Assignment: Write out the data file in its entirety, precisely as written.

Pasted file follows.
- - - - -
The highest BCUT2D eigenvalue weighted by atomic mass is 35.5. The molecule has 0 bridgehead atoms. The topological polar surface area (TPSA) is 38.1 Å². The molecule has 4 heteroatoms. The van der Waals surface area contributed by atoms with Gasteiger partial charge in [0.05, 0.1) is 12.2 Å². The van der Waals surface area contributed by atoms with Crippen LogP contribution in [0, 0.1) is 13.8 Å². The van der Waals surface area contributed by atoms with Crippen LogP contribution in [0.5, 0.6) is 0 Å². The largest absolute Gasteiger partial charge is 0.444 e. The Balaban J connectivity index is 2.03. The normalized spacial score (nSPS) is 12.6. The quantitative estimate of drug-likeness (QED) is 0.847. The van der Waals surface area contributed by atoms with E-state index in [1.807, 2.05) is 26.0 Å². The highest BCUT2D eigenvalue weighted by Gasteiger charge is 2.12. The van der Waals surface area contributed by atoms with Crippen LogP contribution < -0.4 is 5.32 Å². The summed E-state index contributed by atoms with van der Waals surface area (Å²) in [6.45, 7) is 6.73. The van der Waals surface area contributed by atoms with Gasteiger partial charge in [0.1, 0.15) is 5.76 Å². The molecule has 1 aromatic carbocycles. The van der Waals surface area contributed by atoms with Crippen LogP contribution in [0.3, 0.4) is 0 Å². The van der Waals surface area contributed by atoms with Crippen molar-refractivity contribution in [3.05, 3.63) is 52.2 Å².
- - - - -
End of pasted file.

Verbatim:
The highest BCUT2D eigenvalue weighted by atomic mass is 35.5. The molecule has 0 bridgehead atoms. The topological polar surface area (TPSA) is 38.1 Å². The molecule has 4 heteroatoms. The van der Waals surface area contributed by atoms with Gasteiger partial charge in [0.05, 0.1) is 12.2 Å². The van der Waals surface area contributed by atoms with Crippen LogP contribution in [0, 0.1) is 13.8 Å². The van der Waals surface area contributed by atoms with Crippen LogP contribution in [0.5, 0.6) is 0 Å². The largest absolute Gasteiger partial charge is 0.444 e. The Balaban J connectivity index is 2.03. The normalized spacial score (nSPS) is 12.6. The quantitative estimate of drug-likeness (QED) is 0.847. The van der Waals surface area contributed by atoms with E-state index in [1.807, 2.05) is 26.0 Å². The highest BCUT2D eigenvalue weighted by Gasteiger charge is 2.12. The van der Waals surface area contributed by atoms with Crippen LogP contribution < -0.4 is 5.32 Å². The summed E-state index contributed by atoms with van der Waals surface area (Å²) in [6.45, 7) is 6.73. The van der Waals surface area contributed by atoms with Gasteiger partial charge in [0.1, 0.15) is 5.76 Å². The molecule has 1 aromatic carbocycles. The van der Waals surface area contributed by atoms with Crippen LogP contribution in [0.3, 0.4) is 0 Å². The van der Waals surface area contributed by atoms with Crippen molar-refractivity contribution in [3.05, 3.63) is 52.2 Å².